Violations for reckless driving or failing to yield the right of way remain the top two driving behaviors that predict future crashes, the American Transportation Research Institute (ATRI) says. And when it comes to a battle of the sexes, female truck drivers were safer than men.
The finding comes in the institute’s third update to its crash predictor model, which compares behaviors like prior crashes, violations and convictions to the likelihood of a future crash.
The analysis draws on data from more than 435,000 U.S. truck drivers over a two-year timeframe, and identifies almost a dozen behaviors that raise the risk of a future crash by more than 50%.
Involvement in a prior crash increase the likelihood of a future crash by 74%, researchers found. Female truck drivers were also determined to be safer than male counterparts in every statistically significant safety behavior, with men 20% more likely to be involved in a crash.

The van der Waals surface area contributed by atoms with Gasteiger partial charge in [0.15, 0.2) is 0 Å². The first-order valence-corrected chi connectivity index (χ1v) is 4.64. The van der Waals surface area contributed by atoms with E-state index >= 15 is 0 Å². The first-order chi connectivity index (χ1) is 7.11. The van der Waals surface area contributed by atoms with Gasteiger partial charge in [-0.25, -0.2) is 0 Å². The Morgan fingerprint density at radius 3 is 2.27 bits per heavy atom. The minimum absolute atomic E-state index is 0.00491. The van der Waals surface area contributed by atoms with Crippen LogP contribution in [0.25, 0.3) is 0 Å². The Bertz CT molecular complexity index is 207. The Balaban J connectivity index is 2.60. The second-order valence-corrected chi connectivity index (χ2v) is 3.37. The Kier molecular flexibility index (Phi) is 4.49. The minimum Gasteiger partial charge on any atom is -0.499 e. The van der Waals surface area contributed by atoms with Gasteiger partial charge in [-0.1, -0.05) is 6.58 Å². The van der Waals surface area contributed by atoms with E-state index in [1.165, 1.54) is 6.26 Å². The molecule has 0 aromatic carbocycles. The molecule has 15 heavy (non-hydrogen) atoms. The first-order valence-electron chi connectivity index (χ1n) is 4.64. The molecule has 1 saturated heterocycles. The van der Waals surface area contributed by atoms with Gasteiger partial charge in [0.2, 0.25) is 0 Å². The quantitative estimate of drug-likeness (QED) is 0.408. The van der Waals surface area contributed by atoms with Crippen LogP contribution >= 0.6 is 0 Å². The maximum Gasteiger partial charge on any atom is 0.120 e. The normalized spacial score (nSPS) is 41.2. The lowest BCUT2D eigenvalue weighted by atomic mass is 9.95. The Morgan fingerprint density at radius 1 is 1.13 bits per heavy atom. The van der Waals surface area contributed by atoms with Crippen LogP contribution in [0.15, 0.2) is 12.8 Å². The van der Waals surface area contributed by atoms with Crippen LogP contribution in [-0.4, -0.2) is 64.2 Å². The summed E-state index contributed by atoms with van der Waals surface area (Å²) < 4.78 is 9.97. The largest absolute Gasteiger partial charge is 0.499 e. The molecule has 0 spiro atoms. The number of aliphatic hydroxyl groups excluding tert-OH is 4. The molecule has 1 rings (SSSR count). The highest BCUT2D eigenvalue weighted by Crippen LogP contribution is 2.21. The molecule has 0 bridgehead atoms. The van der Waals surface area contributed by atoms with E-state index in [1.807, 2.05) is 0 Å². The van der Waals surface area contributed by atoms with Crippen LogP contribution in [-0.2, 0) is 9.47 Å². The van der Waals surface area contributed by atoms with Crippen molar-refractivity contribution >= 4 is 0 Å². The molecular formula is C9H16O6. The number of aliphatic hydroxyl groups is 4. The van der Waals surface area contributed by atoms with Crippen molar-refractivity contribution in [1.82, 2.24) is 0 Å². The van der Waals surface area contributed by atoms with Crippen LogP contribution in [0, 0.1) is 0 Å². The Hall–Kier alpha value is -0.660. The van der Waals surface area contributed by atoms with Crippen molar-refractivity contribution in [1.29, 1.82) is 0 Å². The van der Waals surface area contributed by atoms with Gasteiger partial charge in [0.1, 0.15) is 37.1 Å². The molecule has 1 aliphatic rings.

Many fleets have come to use the crash predictor model to steer recruiting and training practices.
“ATRI’s crash predictor model is a key input to our driver hiring and training practices. Safety is our first concern and by understanding how driver histories relate to future crash probability, we can develop targeted solutions for minimizing safety risks,” said John M. Prewitt, president of Tideport Distributing.
The latest ATRI crash predictor model also identifies industry average crash costs across six types of crashes and severity.